Thursday, May 27, 2010

Climbing in Olympos


Due to Youth and Sports Day, we had a 4 1/2 day holiday, so Tim, Erin, Uriah, Leyla and I drove down to Olympos to beachbathe and climb.


The roadtrip:




We drove through Afyonkarahisar (translation: Poppy Black Castle), Turkey's leading town for producing legal opiates (Turkey's rumored to be one of the leading countries of legal opiate production). Along the highway were fields and fields of white poppies in bloom.




We stayed in bungalows at Bayram's treehouses, a super chill place for hanging out on ├žardaklar, raised wooden platforms littered with pillows for lounging while drinking tea.



And right across the street, there was climbing. We took our friends, Uriah and Leyla, first-time climbing.


That evening, we hiked 1km up a hill in a neighboring valley to see the eternal flames of chimaera. In Greek mythology, the Chimaera was a fire-breathing creature of Lycia in Asia Minor (the Lycian Way goes right through Olympos), composed of the parts of multiple animals: the body of a lioness with a tail that ends in a snake's head, and the head of a goat. The earliest literary reference to the Chimaera is in Homer's Iliad: "a thing of immortal make, not human, lion-fronted and snake behind, a goat in the middle and snorting out the breath of the terrible flame of bright fire." Sighting the Chimera was an omen of storms, shipwrecks, and natural disasters (particularly volcanoes). In the myth, the Chimera was defeated by Bellerophon, with the help of Pegasus. Since Pegasus could fly, Bellerophon shot the Chimera from the air, safe from her heads and breath. He attached to his spear a lump of lead that melted when exposed to the her fiery breath but still killed her. The myth supposedly took place on this hillside we visited: an area of permanent gas vents called Yanarta┼č (flaming rock) in Turkish, consisting of two dozen vents in the ground, which emit burning methane thought to be of metamorphic origin. In ancient times, these were landmarks by which sailors could navigate. (Thanks, wikipedia- the English translations in Olympos were spotty!)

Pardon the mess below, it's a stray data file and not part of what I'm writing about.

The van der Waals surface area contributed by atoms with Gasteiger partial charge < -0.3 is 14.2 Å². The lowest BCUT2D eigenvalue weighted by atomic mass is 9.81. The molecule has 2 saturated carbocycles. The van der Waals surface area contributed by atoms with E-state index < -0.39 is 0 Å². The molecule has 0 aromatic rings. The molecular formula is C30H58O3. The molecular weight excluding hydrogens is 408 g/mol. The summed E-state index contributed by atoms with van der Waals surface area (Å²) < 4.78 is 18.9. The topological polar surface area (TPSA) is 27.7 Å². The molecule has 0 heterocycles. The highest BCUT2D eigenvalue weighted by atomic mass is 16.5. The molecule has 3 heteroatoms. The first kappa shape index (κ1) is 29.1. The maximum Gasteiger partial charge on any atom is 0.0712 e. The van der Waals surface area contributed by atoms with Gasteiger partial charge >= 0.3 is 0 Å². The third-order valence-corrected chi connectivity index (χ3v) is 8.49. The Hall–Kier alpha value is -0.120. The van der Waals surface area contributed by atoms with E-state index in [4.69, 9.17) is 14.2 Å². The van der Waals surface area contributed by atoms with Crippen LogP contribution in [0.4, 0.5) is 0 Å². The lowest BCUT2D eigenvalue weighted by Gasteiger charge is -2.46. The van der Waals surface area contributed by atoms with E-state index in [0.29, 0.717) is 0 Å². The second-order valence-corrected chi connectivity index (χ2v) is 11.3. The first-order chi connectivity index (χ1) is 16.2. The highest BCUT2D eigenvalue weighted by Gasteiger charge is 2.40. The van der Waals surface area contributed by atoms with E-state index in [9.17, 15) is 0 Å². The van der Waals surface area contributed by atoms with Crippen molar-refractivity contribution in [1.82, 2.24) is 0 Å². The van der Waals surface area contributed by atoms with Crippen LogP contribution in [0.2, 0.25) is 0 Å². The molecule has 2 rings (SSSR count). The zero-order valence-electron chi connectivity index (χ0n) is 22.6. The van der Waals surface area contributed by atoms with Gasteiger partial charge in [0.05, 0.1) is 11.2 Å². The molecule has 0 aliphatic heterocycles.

The site was really cool! To see flames coming up out of the earth all along a hillside, the crackling sounds, the warm night!

video

The next day, we climbed in the valley across the street:








We tried to sunbathe on the beach a few times, and each time a massive cloudfront moved in. The water was only warm enough for this Montana-blooded girl on one of the days. Chilly in Olympos! Thank God we have this other hobby! Last day of climbing!




1 comment:

Randy said...

Seriously, fire just emitting from the earth's cracks?! Madness.